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Category Archives: Kepler
Johannes Kepler’s (December 27, 1571 – November 15, 1630) primary contribution to the astronomy field was his laws of planetary motion. Not only are these concepts important to modern day astrophysics (such as when sending satellites to study distant planets), but also lay the foundation for Newton’s work on universal gravitation. One major astronomical event that happened […] Continue reading → Continue reading
Who is he? Johannes Kepler (December 27, 1571 – November 15, 1630) was a revolutionary in many fields of scientific discoveries including optics and logarithms. He is important to astronomy most notably because of his work with planetary motion. As the first person to develop a set of physically and mathematically sound laws that correctly accounted for … Continue reading Johannes Kepler: Historical Figures in Context → Continue reading → Continue reading
Johannes Kepler December 27th, 1571 – November 15th, 1630 Image Source: High Altitude Observatory Kepler was a German astronomer and mathematician whose greatest contribution to the field of astronomy were his three planetary laws of motion. Using mathematical calculations, he discovered orbits are ellipses and that within such orbits, equal areas are swept out within […] Continue reading → Continue reading
Johannes Kepler was born on Dec. 27, 1571 and died on May 21, 1630. He was important to astronomy because he made 3 key astronomical discoveries. First, and arguably most importantly, he discovered that planetary orbits are ellipses and not perfect circles as is it was popularly believed to be at the time. This was … Continue reading Historical Astronomers in Context → Continue reading → Continue reading
Johannes Kepler (December 27, 1571- November 15, 1630), summarized his discoveries with three physical principles. First, the planets move in elliptical orbits, but not perfect circles, with the Sun at one focus. Second, he argued that the time necessary to traverse any arc of a planetary orbit is proportional to the area of the sector between … Continue reading Historical Astronomers in Context → Continue reading → Continue reading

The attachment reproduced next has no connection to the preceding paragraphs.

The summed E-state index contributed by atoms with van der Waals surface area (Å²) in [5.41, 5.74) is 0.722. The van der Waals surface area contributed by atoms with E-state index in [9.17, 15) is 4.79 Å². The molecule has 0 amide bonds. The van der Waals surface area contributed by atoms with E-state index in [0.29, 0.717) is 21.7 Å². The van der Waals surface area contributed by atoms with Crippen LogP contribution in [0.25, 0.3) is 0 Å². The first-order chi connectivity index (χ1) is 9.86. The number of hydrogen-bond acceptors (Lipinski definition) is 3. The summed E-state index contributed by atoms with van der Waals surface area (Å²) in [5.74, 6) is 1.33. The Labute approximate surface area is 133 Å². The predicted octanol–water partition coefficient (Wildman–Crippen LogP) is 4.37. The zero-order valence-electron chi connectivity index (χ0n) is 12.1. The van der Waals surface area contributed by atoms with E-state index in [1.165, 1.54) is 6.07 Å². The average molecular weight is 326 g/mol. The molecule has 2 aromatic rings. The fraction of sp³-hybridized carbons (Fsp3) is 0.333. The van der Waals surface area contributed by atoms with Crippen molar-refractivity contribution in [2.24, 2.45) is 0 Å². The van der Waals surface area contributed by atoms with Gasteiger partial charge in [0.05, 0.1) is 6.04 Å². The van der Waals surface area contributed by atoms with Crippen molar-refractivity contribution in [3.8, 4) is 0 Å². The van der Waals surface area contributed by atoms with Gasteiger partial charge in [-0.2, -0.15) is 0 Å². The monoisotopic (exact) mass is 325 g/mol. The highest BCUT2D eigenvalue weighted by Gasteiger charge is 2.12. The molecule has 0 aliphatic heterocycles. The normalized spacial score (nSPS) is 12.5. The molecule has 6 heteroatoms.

Johannes Kepler (1571-1630) was a German mathematician and astronomer who established the laws of planetary motion. He worked as Tycho Brahe’s apprentice. Although the two had a strained relationship, Kepler’s ability to find mathematical relationships among data proved the perfect complement to Brahe’s unparalleled observation skills. Through his work with Brahe’s observations, Kepler founded the … Continue reading Historical Astronomers in Context → Continue reading → Continue reading
Johannes Kepler was born on December 27, 1571. He died on November 15, 1630. Kepler came up with the Laws of Planetary Motion. His first law illustrates how the orbit of each planet is an ellipse, not a perfect circle. His second law states that the speed at which a planet moves is greater the closer … Continue reading Historical Astronomers in Context → Continue reading → Continue reading
Johannes Kepler: December 27, 1571 – November 15, 1630 Johannes Kepler made important contributions to astronomy, primarily from his studies of celestial mechanics. From his calculations and Tycho’s observations, Kepler developed his three Laws of Planetary Motion. First, “Planets move in ellipses with the Sun at one focus.” Second, “The radius vector describes equal areas … Continue reading Historical Astronomers in Context Continue reading → Continue reading
Kepler, during his lifetime from December 27th, 1571- November 15th, 1630, made incredible contributions to the field of astronomy. His most famous and impactful contributions are certainly his observations regarding the motion of planets, which have been immortalized as Kepler’s Laws. His discoveries about planetary motion stated that planets move in elliptical orbits, they sweep out […] Continue reading → Continue reading
The Kepler spacecraft (which was feared lost earlier this week) has discovered a veritable treasure trove of exoplanets over its seven year mission. Some of these planets may even be habitable. Kepler-70b is decidedly not one of them. Kepler-70b is the closer of two terrestrial planets to KOI-55, a subdwarf star which was once a red giant. […] Continue reading → Continue reading